Bilyeu said the change could be compared to switching from a 30-year mortgage on a home to a 15-year payoff, resulting in higher payments. In the case of PERS, the amortization schedule would shrink from the current 25.5 years to an average of about 10 years, she said.

The Segal Group report cites a number of advantages and disadvantages of defined contribution plans. Defined contribution plans would likely require employees to manage their own investments, and they are frequently drawn down by workers before retirement. They do not include cost-of-living increases to maintain purchasing power.

For government entities and taxpayers, however, eliminating any potential future unfunded liability is a major plus of such plans.

But there is a cost to making such a change. Contribution rates, which now are shared by employers and employees, are set to increase over the next two fiscal years to keep the current defined benefit plan financially healthy. Rates will go up to 23.75 percent from 21.5 percent now for regular employees.

But to fund the plan more quickly, the rate would have to increase to 34 percent instead, according to the Segal report.

For police and firefighters, who are analyzed separately, the increase would go from the proposed 40 percent contribution rate over the next two years to 52 percent.

The cost of these increases would total $1.2 billion for the coming two years, and would continue until the closed defined benefit plan was fully funded.

Gary Peck, incoming executive director of the Nevada State Education Association, said a preliminary review of the Segal report suggests any transition to a defined contribution plan for Nevada public employees in the upcoming legislative session has the potential to become a “train wreck.”

“Based on what we have read so far, it is plainly a red light, not a yellow light, that we hope the governor will pay attention to,” he said.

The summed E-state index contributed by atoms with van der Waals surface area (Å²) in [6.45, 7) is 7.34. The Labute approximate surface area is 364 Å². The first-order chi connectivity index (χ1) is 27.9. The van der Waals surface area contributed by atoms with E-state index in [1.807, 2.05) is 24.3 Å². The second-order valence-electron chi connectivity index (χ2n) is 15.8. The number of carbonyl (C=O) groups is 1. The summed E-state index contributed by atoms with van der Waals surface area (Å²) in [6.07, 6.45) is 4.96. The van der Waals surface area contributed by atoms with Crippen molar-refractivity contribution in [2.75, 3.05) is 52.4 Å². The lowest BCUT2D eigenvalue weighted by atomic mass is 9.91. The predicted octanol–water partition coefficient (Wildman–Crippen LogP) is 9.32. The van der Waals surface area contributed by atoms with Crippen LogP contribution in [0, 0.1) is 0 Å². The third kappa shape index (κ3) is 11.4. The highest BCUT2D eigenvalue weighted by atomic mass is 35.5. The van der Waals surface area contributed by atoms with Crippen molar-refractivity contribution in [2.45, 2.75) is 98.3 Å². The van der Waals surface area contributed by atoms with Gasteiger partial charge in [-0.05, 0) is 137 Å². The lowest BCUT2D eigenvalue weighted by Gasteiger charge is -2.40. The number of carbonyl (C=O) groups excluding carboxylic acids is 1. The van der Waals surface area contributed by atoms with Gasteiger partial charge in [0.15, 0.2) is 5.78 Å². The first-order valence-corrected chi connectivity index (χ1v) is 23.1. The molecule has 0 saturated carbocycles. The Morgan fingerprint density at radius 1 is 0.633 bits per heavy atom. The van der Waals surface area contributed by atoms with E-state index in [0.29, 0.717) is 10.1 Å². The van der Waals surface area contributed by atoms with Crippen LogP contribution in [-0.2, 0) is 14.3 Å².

Craig Stevens, director of government relations for the NSEA, said the costs associated with such a transition make the idea fiscally imprudent right now.

“The price tag is too large at the moment,” he said. “There are philosophical reasons why we advocate for a defined benefit plan for our members, but from a fiscal point of view it makes no sense (to change). We can discuss the merits, but now is not the time.”

Carole Vilardo, president of the Nevada Taxpayer’s Association, has questioned whether state and local governments can afford to make the changeover in the next legislative session because of the costs and the current financial problems facing the state. While advocating for the switch, Vilardo said in an interview on Nevada NewsMakers last week it might have to wait four years.

Audio clips:

PERS Executive Officer Dana Bilyeu says changing to a defined contribution plan would require the current plan to be fully funded more quickly:

121510Bilyeu1 :12 about 10 years.”

Bilyeu says government employers might end up having to pay all of the increased costs of funding the current plan:

121510Bilyeu2 :12 because of that.”